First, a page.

tried to cross the Mediterranean this weekend, who have been picked up by a variety of European navies: the Italians, the Spanish, the Irish, the

Germans. And this is the biggest wave of migrants trying to cross the Mediterranean in a single weekend this year.

And the figures that we understand from aid officials is that as many as potentially 100,000 people have already tried to cross the

Mediterranean, have crossed the Mediterranean so far this year, mostly going to Italy, but also some going to Greece, Malta and Spain as wel.

This number significantly up on the number by this time last year, the beginning of June last year, only about 50,000 migrants had tried to cross

the Mediterranean. So you can see a significant step increase in the number of migrants coming across and this presenting a growing problem for

Europe at the moment, and in particular right now of course, right here, Lynda for Italy.

[11:20:07] KINKADE: And Nic, stay with us.

This year, of course, we're seeing a huge increase in asylum seekers and economic migrants reaching Europe. I was surprised to hear that you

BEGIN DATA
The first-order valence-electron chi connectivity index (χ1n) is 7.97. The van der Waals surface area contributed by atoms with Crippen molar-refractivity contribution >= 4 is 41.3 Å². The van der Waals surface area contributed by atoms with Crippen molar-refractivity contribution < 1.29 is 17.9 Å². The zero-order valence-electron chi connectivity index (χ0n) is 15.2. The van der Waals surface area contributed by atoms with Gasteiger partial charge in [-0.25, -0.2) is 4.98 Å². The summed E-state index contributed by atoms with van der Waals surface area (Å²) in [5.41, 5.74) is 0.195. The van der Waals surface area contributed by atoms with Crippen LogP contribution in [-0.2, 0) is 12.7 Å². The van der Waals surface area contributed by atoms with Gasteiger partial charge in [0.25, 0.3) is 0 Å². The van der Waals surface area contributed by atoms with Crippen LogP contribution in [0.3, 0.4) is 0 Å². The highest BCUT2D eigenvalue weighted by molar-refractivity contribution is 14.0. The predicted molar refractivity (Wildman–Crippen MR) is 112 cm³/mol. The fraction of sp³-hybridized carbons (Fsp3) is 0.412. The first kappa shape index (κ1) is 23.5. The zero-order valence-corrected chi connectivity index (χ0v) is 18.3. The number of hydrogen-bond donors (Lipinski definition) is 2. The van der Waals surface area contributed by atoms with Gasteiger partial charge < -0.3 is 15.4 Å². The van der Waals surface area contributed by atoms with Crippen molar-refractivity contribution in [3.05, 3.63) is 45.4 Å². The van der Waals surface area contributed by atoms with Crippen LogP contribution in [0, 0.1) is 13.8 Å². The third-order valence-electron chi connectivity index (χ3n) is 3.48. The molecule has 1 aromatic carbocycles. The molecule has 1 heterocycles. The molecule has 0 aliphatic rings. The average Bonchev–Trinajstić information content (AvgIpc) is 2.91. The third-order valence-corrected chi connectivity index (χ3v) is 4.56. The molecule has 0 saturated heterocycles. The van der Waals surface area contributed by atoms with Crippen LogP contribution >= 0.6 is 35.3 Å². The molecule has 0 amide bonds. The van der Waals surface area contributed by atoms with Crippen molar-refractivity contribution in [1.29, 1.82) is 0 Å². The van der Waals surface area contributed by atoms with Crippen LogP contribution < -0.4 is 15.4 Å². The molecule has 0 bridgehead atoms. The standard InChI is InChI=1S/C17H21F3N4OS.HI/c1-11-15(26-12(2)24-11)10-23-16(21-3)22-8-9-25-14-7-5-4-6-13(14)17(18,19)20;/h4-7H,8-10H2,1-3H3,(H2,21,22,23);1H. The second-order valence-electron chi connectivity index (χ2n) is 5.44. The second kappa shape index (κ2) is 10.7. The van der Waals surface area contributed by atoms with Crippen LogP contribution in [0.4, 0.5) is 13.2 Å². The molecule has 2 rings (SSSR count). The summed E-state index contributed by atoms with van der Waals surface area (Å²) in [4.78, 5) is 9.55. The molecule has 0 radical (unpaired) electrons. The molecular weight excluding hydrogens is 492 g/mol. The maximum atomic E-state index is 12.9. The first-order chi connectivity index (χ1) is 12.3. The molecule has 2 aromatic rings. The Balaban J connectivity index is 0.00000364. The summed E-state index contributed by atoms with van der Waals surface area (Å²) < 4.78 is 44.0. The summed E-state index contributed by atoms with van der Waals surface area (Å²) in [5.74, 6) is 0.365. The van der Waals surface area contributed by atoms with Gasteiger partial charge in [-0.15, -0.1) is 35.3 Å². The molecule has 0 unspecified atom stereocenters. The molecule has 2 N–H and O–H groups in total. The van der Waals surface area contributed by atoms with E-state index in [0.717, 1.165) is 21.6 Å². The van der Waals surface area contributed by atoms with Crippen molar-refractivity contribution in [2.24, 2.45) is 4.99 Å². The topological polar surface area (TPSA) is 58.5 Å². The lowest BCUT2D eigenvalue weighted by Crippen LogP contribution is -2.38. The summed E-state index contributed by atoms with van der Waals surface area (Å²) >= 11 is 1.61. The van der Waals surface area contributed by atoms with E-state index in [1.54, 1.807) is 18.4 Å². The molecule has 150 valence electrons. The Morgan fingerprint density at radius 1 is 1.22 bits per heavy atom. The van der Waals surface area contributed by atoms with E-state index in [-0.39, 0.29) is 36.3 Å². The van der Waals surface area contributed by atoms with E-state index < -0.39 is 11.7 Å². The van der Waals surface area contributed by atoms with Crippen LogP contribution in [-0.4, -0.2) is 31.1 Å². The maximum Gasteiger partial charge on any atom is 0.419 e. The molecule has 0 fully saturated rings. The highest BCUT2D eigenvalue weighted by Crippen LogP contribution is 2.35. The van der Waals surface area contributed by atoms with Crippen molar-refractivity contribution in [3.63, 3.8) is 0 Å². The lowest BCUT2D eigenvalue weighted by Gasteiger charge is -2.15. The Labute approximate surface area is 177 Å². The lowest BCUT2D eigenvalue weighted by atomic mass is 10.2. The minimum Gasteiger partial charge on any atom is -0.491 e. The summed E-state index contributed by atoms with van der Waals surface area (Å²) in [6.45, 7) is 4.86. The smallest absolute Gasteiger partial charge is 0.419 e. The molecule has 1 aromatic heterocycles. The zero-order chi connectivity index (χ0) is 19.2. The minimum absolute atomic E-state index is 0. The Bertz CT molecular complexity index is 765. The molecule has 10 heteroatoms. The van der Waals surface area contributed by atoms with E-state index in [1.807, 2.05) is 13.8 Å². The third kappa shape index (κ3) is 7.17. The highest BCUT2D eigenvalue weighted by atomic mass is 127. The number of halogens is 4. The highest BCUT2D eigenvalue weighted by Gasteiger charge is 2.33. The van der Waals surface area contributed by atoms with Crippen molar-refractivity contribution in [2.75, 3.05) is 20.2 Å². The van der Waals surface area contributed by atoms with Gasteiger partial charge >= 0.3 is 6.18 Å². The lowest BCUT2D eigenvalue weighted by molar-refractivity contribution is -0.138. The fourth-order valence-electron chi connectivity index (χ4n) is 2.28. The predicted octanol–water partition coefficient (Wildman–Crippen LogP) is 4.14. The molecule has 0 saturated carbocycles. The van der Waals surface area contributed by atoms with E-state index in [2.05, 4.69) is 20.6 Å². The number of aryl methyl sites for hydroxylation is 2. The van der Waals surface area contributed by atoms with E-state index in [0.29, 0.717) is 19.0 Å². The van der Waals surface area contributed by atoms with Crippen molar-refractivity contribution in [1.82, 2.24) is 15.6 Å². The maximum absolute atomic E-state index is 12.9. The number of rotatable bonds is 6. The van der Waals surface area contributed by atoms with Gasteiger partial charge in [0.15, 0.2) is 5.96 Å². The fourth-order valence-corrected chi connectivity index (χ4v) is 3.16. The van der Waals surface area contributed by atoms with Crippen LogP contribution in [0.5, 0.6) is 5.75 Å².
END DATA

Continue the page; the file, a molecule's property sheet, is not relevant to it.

said some refused fingerprinting. What is the process? What do actually - - what are they forced to do? And what can they option out of, I guess?

ROBERTSON: Well, under European agreements right now, what we're told is that about 20,000 under EU, European Union, agreement -- we're looking

now at a wheelchair being brought forward. We're looking at some of the first the migrants going into this health screening process here.

We're told that...

KINKADE: So there's 220...

ROBERTSON: Part of the processing here is that they can seek asylum. But Eritreans and Syrians can get political asylum in Europe. The EU has

agreed that 20,000 can get asylum here.

But we're talking here about those also coming from refugee camps around the borders of Syria as well, from Lebanon, from Jordan, from

Turkey. So these that are coming ashore here don't necessarily followed that kind of -- you can see some of these migrants here are really having

difficulty walking.

How long they've been at sea, how long it is since they left their home countries, that's not clear to us at the moment. What lies ahead of

them is a path that's been trod by tens of thousands of other migrants.

We were talking there a bout the fingerprinting issue. When they go for registration, when they go for the registration process, it includes,